Host radio talk shows on the Net
January 12, 1999
by Lisa Moskowitz
(IDG) -- These days, with e-mail, chat rooms, and instant messaging, radio as a means of communication seems almost obsolete--unless you've discovered the world of Internet broadcasting.
It's true that the bulk of Internet broadcasting is not exclusive online content. Instead, traditional radio broadcasts are converted into streaming audio and piped onto the Internet. But a new online service called TalkNetRadio is gearing up to provide a space where Internet users can create original online broadcast programs.
You don't have to be a professional talk show host to use TalkNetRadio; all you need is a microphone and TalkNetRadio's free software.
"Until now, community interaction has been relatively passive [on the Net]," says TalkNetRadio founder Ted Ganchiff, referring to message boards and Usenet newsgroups. "There's great emotional value in having your voice heard. You can be perceived exactly as you want to be. People have the opportunity to unmask themselves."
Unlike typed messages, voice communication can impart humor, scorn, or good cheer immediately without using emoticons or exclamation points. There's also less chance of your sentiment being misunderstood.
TalkNetRadio shows will be organized in a topic-based list. Topic suggestions, gleaned from a survey at TalkNetRadio's site, range from yachting to the personal experiences of World War II veterans, Ganchiff says. Certain subjects such as child pornography, hate groups, and anything remotely illegal will be off limits, he adds. Broadcasting rules and guidelines will be outlined in a Terms of Service agreement.
TalkNetRadio will also be available to businesses that want to broadcast seminars and training programs.
Of the approximately 30 percent of Americans on the Internet, 19 percent have listened to broadcasts online, according to the Internet Listening Study conducted by The Arbitron Company. As modem speeds increase, it will become easier for listeners to download the necessary audio streaming technology.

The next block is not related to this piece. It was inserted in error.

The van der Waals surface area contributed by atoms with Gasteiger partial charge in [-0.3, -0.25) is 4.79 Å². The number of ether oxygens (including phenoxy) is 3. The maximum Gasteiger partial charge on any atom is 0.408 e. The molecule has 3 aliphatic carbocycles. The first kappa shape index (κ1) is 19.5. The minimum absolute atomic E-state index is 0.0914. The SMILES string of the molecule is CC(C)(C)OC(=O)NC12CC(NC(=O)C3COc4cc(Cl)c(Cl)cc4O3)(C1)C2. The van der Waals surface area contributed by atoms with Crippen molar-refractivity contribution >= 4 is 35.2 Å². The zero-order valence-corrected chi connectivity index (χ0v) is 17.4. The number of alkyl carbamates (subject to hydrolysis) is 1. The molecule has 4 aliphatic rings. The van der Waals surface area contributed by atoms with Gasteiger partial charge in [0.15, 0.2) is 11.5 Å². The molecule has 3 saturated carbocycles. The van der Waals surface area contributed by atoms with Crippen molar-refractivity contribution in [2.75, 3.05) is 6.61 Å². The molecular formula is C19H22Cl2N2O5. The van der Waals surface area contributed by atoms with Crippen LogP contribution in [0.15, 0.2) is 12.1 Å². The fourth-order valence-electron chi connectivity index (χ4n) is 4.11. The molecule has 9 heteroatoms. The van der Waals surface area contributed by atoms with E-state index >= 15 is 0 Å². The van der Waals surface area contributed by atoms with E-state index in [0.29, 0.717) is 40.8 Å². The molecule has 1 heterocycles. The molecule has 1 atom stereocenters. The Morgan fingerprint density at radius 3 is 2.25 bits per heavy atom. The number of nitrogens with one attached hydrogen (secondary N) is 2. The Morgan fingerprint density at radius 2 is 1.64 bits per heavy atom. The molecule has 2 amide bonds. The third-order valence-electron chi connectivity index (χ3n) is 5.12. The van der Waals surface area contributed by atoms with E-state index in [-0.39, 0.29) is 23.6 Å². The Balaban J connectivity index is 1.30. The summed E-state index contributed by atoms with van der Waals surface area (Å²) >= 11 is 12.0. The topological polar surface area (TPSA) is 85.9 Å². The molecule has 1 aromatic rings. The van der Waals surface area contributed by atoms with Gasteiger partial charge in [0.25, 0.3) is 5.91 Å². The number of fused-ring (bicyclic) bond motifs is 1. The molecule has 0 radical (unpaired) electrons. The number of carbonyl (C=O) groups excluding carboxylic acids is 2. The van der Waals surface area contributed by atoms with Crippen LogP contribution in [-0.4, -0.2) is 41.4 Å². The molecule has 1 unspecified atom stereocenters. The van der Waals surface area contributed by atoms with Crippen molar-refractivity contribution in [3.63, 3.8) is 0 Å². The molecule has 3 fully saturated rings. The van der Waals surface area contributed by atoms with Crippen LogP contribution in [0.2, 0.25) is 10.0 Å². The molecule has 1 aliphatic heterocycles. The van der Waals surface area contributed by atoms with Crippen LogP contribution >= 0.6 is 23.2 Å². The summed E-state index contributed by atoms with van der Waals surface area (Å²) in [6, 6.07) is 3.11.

Talk shows are the second most popular radio format, according to the survey, which means that TalkNetRadio is poised to tap into a viable market.
Get ready to talk
To broadcast or listen to shows, you must register at TalkNetRadio's Web site. While the service is not scheduled to launch until late this year, you can register now (see the link below). Ganchiff is secretive regarding the technology that TalkNetRadio will use to give listeners access to programming, but he says that audience members will be able to communicate with broadcasters via real-time chat, TalkNetRadio's equivalent of the radio "call-in."
In addition to free software, TalkNetRadio broadcasters will also have access to free home pages and tools such as e-mail services to help them get the word out about their programs.
Private individuals will be able to broadcast their show to as many as to 30 listeners for free; a fee will be charged for each additional listener. Users who register before July 5, 1999 will receive additional free streams. Business users will be charged a per-listener fee.
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